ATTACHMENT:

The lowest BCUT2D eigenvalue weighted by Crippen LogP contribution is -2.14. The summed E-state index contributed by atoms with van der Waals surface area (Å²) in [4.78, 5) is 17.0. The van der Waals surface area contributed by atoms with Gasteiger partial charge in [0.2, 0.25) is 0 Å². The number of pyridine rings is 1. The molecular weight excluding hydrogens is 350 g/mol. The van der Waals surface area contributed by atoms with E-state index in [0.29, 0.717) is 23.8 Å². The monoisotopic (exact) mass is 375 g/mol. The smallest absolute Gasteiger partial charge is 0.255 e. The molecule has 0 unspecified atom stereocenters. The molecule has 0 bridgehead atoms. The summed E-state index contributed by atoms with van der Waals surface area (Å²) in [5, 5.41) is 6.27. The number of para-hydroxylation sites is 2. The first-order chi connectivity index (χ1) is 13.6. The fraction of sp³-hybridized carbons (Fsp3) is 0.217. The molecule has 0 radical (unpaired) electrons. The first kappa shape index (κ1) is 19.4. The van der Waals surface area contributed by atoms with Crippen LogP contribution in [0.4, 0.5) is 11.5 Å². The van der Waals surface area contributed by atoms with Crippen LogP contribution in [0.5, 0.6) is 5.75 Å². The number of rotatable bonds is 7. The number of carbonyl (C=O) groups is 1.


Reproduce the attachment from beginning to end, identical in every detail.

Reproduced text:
The lowest BCUT2D eigenvalue weighted by Crippen LogP contribution is -2.14. The summed E-state index contributed by atoms with van der Waals surface area (Å²) in [4.78, 5) is 17.0. The van der Waals surface area contributed by atoms with Gasteiger partial charge in [0.2, 0.25) is 0 Å². The number of pyridine rings is 1. The molecular weight excluding hydrogens is 350 g/mol. The van der Waals surface area contributed by atoms with E-state index in [0.29, 0.717) is 23.8 Å². The monoisotopic (exact) mass is 375 g/mol. The smallest absolute Gasteiger partial charge is 0.255 e. The molecule has 0 unspecified atom stereocenters. The molecule has 0 bridgehead atoms. The summed E-state index contributed by atoms with van der Waals surface area (Å²) in [5, 5.41) is 6.27. The number of para-hydroxylation sites is 2. The first-order chi connectivity index (χ1) is 13.6. The fraction of sp³-hybridized carbons (Fsp3) is 0.217. The molecule has 0 radical (unpaired) electrons. The first kappa shape index (κ1) is 19.4. The van der Waals surface area contributed by atoms with Crippen LogP contribution in [0.4, 0.5) is 11.5 Å². The van der Waals surface area contributed by atoms with Crippen LogP contribution in [0.5, 0.6) is 5.75 Å². The number of rotatable bonds is 7. The number of carbonyl (C=O) groups is 1.